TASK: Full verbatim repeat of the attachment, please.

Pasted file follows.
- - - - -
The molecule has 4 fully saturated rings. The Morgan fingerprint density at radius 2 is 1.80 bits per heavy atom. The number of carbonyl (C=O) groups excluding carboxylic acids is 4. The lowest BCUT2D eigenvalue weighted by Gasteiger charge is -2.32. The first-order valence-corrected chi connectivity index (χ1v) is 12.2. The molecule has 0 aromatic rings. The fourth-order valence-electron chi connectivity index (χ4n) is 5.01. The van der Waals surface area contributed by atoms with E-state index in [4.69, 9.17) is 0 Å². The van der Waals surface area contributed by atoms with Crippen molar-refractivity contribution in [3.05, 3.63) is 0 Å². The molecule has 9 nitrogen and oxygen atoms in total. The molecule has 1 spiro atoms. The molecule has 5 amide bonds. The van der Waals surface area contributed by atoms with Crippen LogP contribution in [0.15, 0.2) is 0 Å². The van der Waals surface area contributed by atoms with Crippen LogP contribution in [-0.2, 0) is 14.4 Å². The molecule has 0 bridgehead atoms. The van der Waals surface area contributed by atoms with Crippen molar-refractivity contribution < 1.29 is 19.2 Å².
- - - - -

The molecule has 4 fully saturated rings. The Morgan fingerprint density at radius 2 is 1.80 bits per heavy atom. The number of carbonyl (C=O) groups excluding carboxylic acids is 4. The lowest BCUT2D eigenvalue weighted by Gasteiger charge is -2.32. The first-order valence-corrected chi connectivity index (χ1v) is 12.2. The molecule has 0 aromatic rings. The fourth-order valence-electron chi connectivity index (χ4n) is 5.01. The van der Waals surface area contributed by atoms with E-state index in [4.69, 9.17) is 0 Å². The van der Waals surface area contributed by atoms with Crippen molar-refractivity contribution in [3.05, 3.63) is 0 Å². The molecule has 9 nitrogen and oxygen atoms in total. The molecule has 1 spiro atoms. The molecule has 5 amide bonds. The van der Waals surface area contributed by atoms with Crippen LogP contribution in [0.15, 0.2) is 0 Å². The van der Waals surface area contributed by atoms with Crippen LogP contribution in [-0.2, 0) is 14.4 Å². The molecule has 0 bridgehead atoms. The van der Waals surface area contributed by atoms with Crippen molar-refractivity contribution < 1.29 is 19.2 Å².